The main reason I wrote this post was to point out that feminism can be many things, and resorting to attacking other people ad hominem or saying ‘oh there’s no point talking to you because you don’t agree’ misses the whole point. I feel like you agree with me on one level (you don’t want people to tell you that you ‘can’t join in’ because you’re pro-life) but then massively oppose me on another (you think that feminists who do feel passionately about things are too ‘hardcore’).

      For what it’s worth: I don’t think that a pro-life stance is compatible with equality, because of the rights it takes away from women. I *do* think that it’s possible to have that discussion in a way that doesn’t negate anything else you, or I, believe about feminism/equality/etc. I think these discussions are important ones to have. Maybe for another blog post though =)

  • It’s not that I think they are too hard-core. And it’s not their passion or fire that annoys me – it’s purely the way that a lot of feminists direct this fire at people and the way they use it to affirm that they’re right and everyone else is wrong. It’s just an attitude thing and it has made people feel a certain way (specifically, irritated) towards feminists in general; and that, as you say, is totally wrong – but kind of understandable!

    What I can’t understand is why people don’t realise that the more they bang on about women’s rights and inequality, instead of just using that energy to prove that people are wrong about women and get on with how they want to live; the more it convinces people that they are right and women are all talk and no action! Some things won’t be solved by kicking off, we just need to get on with it and push for what we are entitled to get by proving that there’s no reason we shouldn’t have it. (I know that sounds too simple and things like equal pay need people to shout, I get that. But other things can be solved with less shouting and more action.)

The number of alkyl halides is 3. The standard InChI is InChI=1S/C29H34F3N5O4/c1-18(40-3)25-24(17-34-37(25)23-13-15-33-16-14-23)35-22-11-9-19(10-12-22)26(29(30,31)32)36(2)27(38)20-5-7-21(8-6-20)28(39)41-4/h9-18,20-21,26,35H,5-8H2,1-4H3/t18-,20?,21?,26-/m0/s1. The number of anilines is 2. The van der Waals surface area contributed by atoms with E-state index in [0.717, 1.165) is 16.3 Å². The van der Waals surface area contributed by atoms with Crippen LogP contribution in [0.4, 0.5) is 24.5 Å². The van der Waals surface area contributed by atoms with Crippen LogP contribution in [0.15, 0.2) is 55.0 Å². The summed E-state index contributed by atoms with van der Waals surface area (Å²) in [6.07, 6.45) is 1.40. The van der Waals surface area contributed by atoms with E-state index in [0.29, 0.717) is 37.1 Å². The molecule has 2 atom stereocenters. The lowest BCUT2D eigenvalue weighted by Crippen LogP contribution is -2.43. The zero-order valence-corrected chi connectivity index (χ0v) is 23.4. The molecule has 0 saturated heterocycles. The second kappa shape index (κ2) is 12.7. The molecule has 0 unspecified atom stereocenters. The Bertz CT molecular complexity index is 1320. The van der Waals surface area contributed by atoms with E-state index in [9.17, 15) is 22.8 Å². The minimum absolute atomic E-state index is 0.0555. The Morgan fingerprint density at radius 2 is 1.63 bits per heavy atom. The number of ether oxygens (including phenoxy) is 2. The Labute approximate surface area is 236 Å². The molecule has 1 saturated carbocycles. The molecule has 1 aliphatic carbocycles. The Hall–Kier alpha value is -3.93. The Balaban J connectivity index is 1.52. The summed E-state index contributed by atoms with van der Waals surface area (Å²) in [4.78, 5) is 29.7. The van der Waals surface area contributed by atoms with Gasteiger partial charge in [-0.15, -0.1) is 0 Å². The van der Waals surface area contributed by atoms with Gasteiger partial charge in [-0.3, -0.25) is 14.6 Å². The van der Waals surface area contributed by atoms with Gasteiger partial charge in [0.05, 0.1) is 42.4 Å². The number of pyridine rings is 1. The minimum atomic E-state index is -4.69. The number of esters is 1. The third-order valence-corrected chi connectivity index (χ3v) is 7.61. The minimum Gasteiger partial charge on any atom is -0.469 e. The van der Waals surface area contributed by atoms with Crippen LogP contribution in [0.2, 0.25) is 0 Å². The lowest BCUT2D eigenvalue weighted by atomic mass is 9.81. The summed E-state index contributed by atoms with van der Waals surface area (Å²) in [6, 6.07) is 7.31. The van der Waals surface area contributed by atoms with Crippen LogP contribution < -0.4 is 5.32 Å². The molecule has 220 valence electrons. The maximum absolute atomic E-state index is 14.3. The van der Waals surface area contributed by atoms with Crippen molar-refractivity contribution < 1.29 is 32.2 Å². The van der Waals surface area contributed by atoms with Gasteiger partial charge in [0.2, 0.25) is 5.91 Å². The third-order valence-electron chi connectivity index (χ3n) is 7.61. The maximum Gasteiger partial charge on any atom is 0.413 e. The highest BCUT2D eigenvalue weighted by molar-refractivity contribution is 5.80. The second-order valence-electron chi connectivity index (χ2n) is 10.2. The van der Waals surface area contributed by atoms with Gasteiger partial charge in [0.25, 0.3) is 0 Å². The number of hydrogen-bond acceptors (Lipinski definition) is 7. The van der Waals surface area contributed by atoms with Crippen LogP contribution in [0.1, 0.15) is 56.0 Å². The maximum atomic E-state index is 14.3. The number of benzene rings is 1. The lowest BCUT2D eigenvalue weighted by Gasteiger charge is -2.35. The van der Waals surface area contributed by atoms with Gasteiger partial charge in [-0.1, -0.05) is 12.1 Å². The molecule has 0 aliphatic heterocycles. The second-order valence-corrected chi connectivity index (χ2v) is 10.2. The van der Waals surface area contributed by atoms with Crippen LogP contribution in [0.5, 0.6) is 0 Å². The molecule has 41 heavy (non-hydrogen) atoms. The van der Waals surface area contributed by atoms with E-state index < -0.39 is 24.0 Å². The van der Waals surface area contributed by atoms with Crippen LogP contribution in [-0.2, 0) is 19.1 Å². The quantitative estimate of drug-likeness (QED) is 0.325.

I don’t need to go on about why I deserve the choice to work full time and not be at home with my baby all day, I also don’t need to justify my desire to wear makeup, shave my legs and do all the other things that a lot of feminists think demean and control women. Because although I probably think more like a man, I really enjoy being a woman. It’s different to being a man and for sure, there are things, like work and salary, that should never be different because of gender. But I feel that feminism isn’t always about that – it’s often about a group of women trying to push their ideals onto everyone when half the time it’s more a questions of taste, preference and even ethics, rather than equality!

    I have no issues with your idea of feminism at all, it’s perfect – but like I say, the term is tarnished and it stands for a million and one different things to a million and one different women (and men).

    P.S. Please be assured, being a gobby, ball-breaker is not the same as being passionate, fiery, assertive or even bossy. What I’m talking about is something entirely different. It’s throwing your weight around for the sake of it with a massive chip on your shoulder! I know you’re not like that and I’m sorry if my comments offended you! Trust me, we’re on the same page.